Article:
Meet our featured animal, the short-beaked echidna (e-KID-nuh)!
Here are five fun facts about short-beaked echidnas:
- Echidnas are monotremes, or mammals that lay eggs.
- Similar to reptiles, echidnas’ legs protrude outwards and then downwards, resulting in a waddling effect when they walk.
- The echidna has a pointy snout that can sense electrical signals from insect bodies.
- Echidnas do not have teeth, but they do have horny pads in their mouths and on the back of their tongues which grind the prey.
- Baby echidnas are called puggles!
Learn more about short-beaked echidnas >
Meet our featured animal, the Atlantic puffin!
Here are five facts about Atlantic puffins:
- Despite their black and white plumage, puffins are not related to penguins at all. They are members of the Alcidae (auk) family.
- For most of the year, Atlantic puffins live on the open ocean.
- Diving as deep as 60 m (200 ft.), they swim by flapping their wings as if flying through the water and use their feet to steer.
- Atlantic puffins are excellent fliers. Flapping their wings at up to 400 beats per minute, puffins can reach speeds of 88 km/h (55mph).
- When a puffin is around 3-5 years old, it will choose a partner at sea to mate with for life.
Learn more about Atlantic puffins >
Meet our featured animal, the bald eagle!
Here are five fun facts about bald eagles:
- The bald eagle is one of the largest raptors in the world.
- Bald eagles can reach speeds of up to 160 km/hr (100 mph) when diving.
- Using thermal convention currents, bald eagles can climb to up to 3000 m (10,000 ft.) in the air. They can soar for hours using these currents.
- Once coupled, bald eagles will mate for life.
- Bald eagles build enormous nests, called eyries, out of sticks. These substantial nests have been known to weigh up to 900 kg (1 ton).
Learn more about bald eagles >
Meet our featured animal, the green anaconda!
Here are five facts about green anacondas:
- The green anaconda is one of the longest snakes in the world. It is also the heaviest.
- The green anaconda is native to South America, making its home in swamps, marshes and streams.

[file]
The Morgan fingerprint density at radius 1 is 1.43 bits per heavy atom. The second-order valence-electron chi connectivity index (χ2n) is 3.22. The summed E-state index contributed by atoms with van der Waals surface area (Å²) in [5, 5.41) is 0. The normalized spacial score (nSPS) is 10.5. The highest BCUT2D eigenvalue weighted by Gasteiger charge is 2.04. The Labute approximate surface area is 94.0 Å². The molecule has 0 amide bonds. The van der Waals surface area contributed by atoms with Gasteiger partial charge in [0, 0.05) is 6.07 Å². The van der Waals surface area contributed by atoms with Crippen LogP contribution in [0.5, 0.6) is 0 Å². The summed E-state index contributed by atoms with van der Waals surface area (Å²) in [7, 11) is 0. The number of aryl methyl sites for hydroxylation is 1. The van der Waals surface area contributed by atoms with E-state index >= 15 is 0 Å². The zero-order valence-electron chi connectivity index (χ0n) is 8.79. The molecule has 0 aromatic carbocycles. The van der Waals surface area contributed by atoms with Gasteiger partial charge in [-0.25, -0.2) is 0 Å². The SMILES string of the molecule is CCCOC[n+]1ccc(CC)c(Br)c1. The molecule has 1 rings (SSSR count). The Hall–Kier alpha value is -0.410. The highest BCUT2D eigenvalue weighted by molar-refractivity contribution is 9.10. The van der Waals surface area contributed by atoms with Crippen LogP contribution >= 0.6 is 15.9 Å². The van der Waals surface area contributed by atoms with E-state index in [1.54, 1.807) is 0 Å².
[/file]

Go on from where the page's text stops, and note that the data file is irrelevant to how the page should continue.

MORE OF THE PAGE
- Although they use both sight and smell to hunt, green anacondas also have the ability to sense heat emitted by potential prey.
- Anacondas are not venomous; they use constriction instead to subdue their prey.
- For larger prey, the green anaconda can unhinge its jaw to stretch its mouth around the body, consuming the carcass whole.
Learn more about green anacondas >
Meet our featured animal, the capybara!
Here are five facts about capybaras:
- The capybara takes the title of world’s largest rodent.
- Capybaras are semi-aquatic, spending a lot of time in the water.
- Capybaras can stay submerged underwater for up to 5 minutes.
- Capybaras have special digestive adaptations that allow them to absorb enough nutrients from their highly fibrous diet.
- Very social animals, capybaras live in small family groups of about 10-20.
Learn more about capybaras >
Meet our featured animal, the bonobo!
Here are five facts about bonobos:
- Bonobos share 98.5% of our DNA.
- In captivity, bonobos have learned how to communicate in human languages, use tools, and play music.
- Although they resemble chimpanzees, bonobos have the ability to walk bipedally, or on two legs, more easily and for longer amounts of time than chimps.
- Bonobos live harmoniously in matriarchal groups of up to 100 members.
- Bonobos communicate with high-pitched barking sounds.
Learn more about bonobos >
Meet our featured animal, the black-tailed prairie dog!
Here are five facts about black-tailed prairie dogs:
- Prairie dogs live in small, close-knit families called coteries.
- Groups of neighboring coteries form a prairie dog colony.
- Prairie dogs communicate with each other through barking. They can describe a predator by varying the frequency and pitch of their barks.
- Prairie dogs perform jump-yip calls, in which they stand on the mound, throw their head back, and let out a high-pitched bark, sometimes evening toppling onto their backs due to the exertion.
- Although they once numbered in the hundreds of millions, prairie dog populations are now estimated at around 10-20 million.
Learn more about prairie dogs >
Meet our featured animal, the narwhal!
Here are five facts about narwhals:
- The horn on a narwhal is actually a giant, spiraled tooth.
- The long tooth can reach up to 3 m (10 ft.) in length and grows continually to replace wear.
- The name narwhal derives from the old Norse word nar meaning corpse.
- Narwhals travel in groups (or pods) of 15-20 whales.
- Preying on creatures primarily on the bottom of the sea, they dive on average 800 m (.5 mi.), but can go twice that.
Learn more about narwhals >